Last month, I wrote a feature for New Scientist about smart probiotics—bacteria that have been genetically programmed to patrol our bodies, report on what they find, and improve our health. Here’s how the piece began:
“[There’s a] growing club of scientists who are tweaking our microbiome—the microbes that live in or on our bodies—in pursuit of better health. They are stuffing bacteria with circuitry composed of new combinations of genes, turning them into precision-targeted micro-drones designed to detect and fix specific problems.
Some lie in wait for pathogens like P. aeruginosa or the cholera bacterium Vibrio cholerae, releasing lethal payloads when they have the enemy in sight. Some use the same tactics to attack cancer cells. Others can sense signs of inflammation and release chemicals that could help to treat chronic conditions like inflammatory bowel disease. And these tricks aren’t just confined to the lab. In the next 18 months, at least one start-up is expected to put its newly created synthetic bugs into clinical trials with real people. Welcome to the age of smart probiotics, where specially designed bacterial rangers patrol the gut, reporting on the state of the environment, eliminating weedy species, and putting out fires.”
This work is part of the growing field of synthetic biology, which brings the principles of engineering to the messy world of living things. Synthetic biologists treat genes as “parts”, which they can pick from a registry, combine into “circuits” or “modules”, and stuff into a living “chassis”. Rather than modestly modifying one or two genes, they remix large networks, to produce yeast that can brew antimalarial drugs instead of beer, cells that self-destruct if they turn cancerous, or microbes that can sense and quench inflammation in the gut.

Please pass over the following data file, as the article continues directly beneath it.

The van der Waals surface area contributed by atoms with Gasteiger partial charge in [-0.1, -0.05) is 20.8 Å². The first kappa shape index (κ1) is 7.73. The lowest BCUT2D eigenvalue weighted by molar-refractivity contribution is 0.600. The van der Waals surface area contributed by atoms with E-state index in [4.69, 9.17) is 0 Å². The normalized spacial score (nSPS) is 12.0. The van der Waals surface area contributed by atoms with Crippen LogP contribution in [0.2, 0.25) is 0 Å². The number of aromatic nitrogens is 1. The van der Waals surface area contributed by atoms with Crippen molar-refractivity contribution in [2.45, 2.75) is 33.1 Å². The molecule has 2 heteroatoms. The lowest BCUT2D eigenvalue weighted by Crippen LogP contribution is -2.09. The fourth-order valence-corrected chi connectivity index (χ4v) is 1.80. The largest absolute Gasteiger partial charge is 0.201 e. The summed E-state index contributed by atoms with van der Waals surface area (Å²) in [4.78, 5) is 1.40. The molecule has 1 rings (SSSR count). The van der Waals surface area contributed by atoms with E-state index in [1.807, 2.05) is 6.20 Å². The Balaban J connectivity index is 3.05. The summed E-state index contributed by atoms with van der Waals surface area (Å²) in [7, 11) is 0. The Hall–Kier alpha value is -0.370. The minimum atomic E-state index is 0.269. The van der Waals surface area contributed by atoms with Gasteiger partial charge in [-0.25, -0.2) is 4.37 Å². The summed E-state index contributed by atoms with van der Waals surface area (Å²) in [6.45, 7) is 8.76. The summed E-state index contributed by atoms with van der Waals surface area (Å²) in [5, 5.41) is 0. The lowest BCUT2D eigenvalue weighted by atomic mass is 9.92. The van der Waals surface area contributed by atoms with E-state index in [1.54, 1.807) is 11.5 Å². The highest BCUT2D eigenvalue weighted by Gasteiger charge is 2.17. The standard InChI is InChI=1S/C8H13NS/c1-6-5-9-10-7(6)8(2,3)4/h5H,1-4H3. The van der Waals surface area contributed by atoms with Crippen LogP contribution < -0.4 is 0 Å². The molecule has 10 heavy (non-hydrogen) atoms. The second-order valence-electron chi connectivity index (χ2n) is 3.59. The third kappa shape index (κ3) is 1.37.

Initially, these microbiome engineers started by modifying the obvious laboratory darlings, like Escherichia coli, or species used in probiotic yoghurts, like Lactobacillus. These bacteria have been studied for a long time and are easy to manipulate. But they are actually relatively rare in our guts. They also lack staying power, which is why the current generation of probiotics don’t colonise the people who swallow them, and rarely deliver on their fabled health promises.
If you want to turn a microbe into a gut ranger, you’re better off starting with a species that’s well-adapted there. And there are few better choices than Bacteroides thetaiotamicron—B-theta to its friends. Collectively, the Bacteroides genus makes up between 30 and 50 per cent of the microbes in a Western person’s gut. They’re exquisitely attuned to that environment and they’re excellent colonisers. And B-theta is arguably the best-studied of them. It was an early star of the microbiome craze: by working on this microbe back in the 1990s, pioneers like Jeff Gordon began to understand how important gut bacteria are to our lives.